"SLS technology is the next step in 3d printing: it makes possible to print objects that are difficult or impossible to be printed in FDM (Fused Deposition Modeling) technique – the most popular technology in the 3d printing market".
(SLS)Selective laser sintering is an additive manufacturing technology that uses a laser to sinter powdered plastic material into a solid structure based on a 3D model. SLS has been a popular choice for engineers in product development for decades. Low cost per part, high productivity, and established materials make the technology ideal for a range of applications from functional prototyping to small batch or bridge manufacturing.
Nylon: A Material for Prototyping and Production
The most common material for selective laser sintering is nylon, a popular engineering thermoplastic beloved for its lightweight, strong, and flexible properties. Nylon is stable against impact, chemicals, heat, UV light, water, and dirt.
Nylon is ideal for a range of functional applications, from engineering consumer products to healthcare.
Nylon is a synthetic thermoplastic polymer that belongs to the family of polyamides. Its two versions commonly used for selective laser sintering are Nylon 11 and 12, or PA11 and PA12.
PA is the abbreviation of polyamide, and the numbers represent the number of carbon atoms in the material. Both are similar in material properties, PA11 is slightly more flexible and impact resistant, whereas PA12 is stronger, more abrasion resistant, and biocompatible.
Nylon 11 and 12 are both single component powders, but SLS 3D printers can also use two-component powders, such as coated powders or powder mixtures. Nylon composites with aluminide, carbon, or glass are developed to optimize parts for higher strength, stiffness, or flexibility. With these two-component powders, only the component with the lower glass transition point is sintered, binding both components.
Most additive manufacturing processes, such as stereolithography (SLA) and fused deposition modeling (FDM), require specialized support structures to fabricate designs with overhanging features.
Selective laser sintering does not require support structures because unsintered powder surrounds the parts during printing. SLS can produce previously impossible geometries, such as interlocking or moving parts, parts with interior components or channels, and other highly complex designs.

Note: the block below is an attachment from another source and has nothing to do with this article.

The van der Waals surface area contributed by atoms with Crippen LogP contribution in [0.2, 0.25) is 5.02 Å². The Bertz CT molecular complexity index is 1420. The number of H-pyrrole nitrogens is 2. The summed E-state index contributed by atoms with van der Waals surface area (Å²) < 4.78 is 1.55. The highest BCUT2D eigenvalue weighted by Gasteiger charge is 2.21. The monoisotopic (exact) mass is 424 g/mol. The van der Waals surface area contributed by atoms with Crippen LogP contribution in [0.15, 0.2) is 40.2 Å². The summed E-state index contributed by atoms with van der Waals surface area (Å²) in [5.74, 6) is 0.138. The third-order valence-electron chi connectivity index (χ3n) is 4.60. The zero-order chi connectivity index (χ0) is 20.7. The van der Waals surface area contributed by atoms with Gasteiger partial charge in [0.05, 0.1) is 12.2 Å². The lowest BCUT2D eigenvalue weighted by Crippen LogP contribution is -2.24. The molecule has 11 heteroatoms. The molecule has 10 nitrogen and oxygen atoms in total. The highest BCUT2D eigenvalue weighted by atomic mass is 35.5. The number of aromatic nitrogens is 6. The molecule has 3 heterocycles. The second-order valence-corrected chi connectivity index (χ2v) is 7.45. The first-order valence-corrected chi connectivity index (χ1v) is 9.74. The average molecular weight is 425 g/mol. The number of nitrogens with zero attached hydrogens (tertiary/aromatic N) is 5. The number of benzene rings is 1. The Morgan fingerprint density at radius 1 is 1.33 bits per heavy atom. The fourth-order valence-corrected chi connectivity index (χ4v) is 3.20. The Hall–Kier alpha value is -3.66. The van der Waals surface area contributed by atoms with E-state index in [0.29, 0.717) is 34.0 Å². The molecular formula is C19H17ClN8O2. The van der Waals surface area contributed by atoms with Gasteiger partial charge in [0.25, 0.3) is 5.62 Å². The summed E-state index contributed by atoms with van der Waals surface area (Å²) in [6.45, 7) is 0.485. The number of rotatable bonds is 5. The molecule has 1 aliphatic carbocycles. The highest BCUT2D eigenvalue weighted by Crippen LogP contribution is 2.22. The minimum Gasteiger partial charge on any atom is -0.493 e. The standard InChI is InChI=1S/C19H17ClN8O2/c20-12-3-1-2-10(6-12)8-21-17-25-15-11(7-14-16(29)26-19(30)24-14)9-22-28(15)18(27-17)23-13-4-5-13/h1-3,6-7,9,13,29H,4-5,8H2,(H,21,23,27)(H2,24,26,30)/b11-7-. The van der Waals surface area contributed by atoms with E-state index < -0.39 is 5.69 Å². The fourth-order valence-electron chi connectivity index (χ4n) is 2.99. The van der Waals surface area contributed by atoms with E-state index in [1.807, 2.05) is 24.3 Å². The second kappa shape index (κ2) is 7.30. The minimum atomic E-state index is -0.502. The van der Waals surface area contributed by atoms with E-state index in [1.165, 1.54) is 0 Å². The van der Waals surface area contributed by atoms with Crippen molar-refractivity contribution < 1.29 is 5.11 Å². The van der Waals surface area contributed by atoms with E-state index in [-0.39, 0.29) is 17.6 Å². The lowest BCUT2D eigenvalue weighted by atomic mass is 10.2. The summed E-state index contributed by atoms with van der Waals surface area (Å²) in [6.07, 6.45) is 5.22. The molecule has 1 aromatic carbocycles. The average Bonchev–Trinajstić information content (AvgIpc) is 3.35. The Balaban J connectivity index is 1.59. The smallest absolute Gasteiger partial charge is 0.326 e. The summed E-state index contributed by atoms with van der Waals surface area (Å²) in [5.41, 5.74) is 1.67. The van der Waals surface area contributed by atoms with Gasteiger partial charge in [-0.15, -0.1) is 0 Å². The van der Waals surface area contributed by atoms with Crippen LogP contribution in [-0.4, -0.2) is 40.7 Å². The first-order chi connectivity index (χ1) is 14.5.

Engineers generally design parts with the capabilities of the final manufacturing process in mind, also known as design for manufacturing. When additive manufacturing is used for prototyping alone, it is limited to parts and designs that conventional manufacturing tools can ultimately reproduce during production.
As selective laser sintering becomes a viable manufacturing method for an increasing number of end-use applications, it has the potential to unleash new possibilities for design and engineering. SLS can print complex designs in a single print that would normally require multiple parts. This helps alleviate weak joints and cuts down on assembly time.
Selective laser sintering can take generative design to its full potential by enabling lightweight designs that employ complex lattice structures impossible to manufacture with traditional methods.
SLS is the fastest additive manufacturing technology for functional, durable prototypes and end-use parts. The lasers that fuse the powder have a much faster scanning speed, and are more accurate than the layer deposition methods used in other processes like industrial FDM.
Multiple parts can be tightly arranged during printing to maximize the available build space in each machine. Operators use software to optimize each build for the highest productivity leaving only minimal clearance between parts.
SLS allows operators to pack the build chamber with as many parts it can fit and print them without supports to save time in post-processing.
Parts can be added to the build while printing is already in progress. This provides the opportunity for last minute design changes or to add consecutive iterations of a prototype.
The key to SLS 3D printing’s functionality and versatility is the material. Nylon and its composites are proven, high-quality thermoplastics. Laser-sintered nylon parts have close to 100 percent density with mechanical properties comparable to those created with conventional manufacturing methods like injection molding.
SLS nylon is a great substitute for common injection molding plastics. It offers superior living hinges, snap fits, and other mechanical joints compared to any other additive manufacturing technology.
Reduced Product Development Cycles
Selective laser sintering enables engineers to prototype parts early in the design cycle, then use the same machine and material to produce end-use parts. SLS does not require the same expensive and time-consuming tooling as traditional manufacturing, so prototypes of parts and assemblies can be tested and easily modified over the course of a few days. This drastically reduces product development time.
SLS is an economical way to produce complex, custom parts, or a series of small components for end products. In many cases, SLS is a cost-effective alternative to injection molding for limited-run or bridge manufacturing.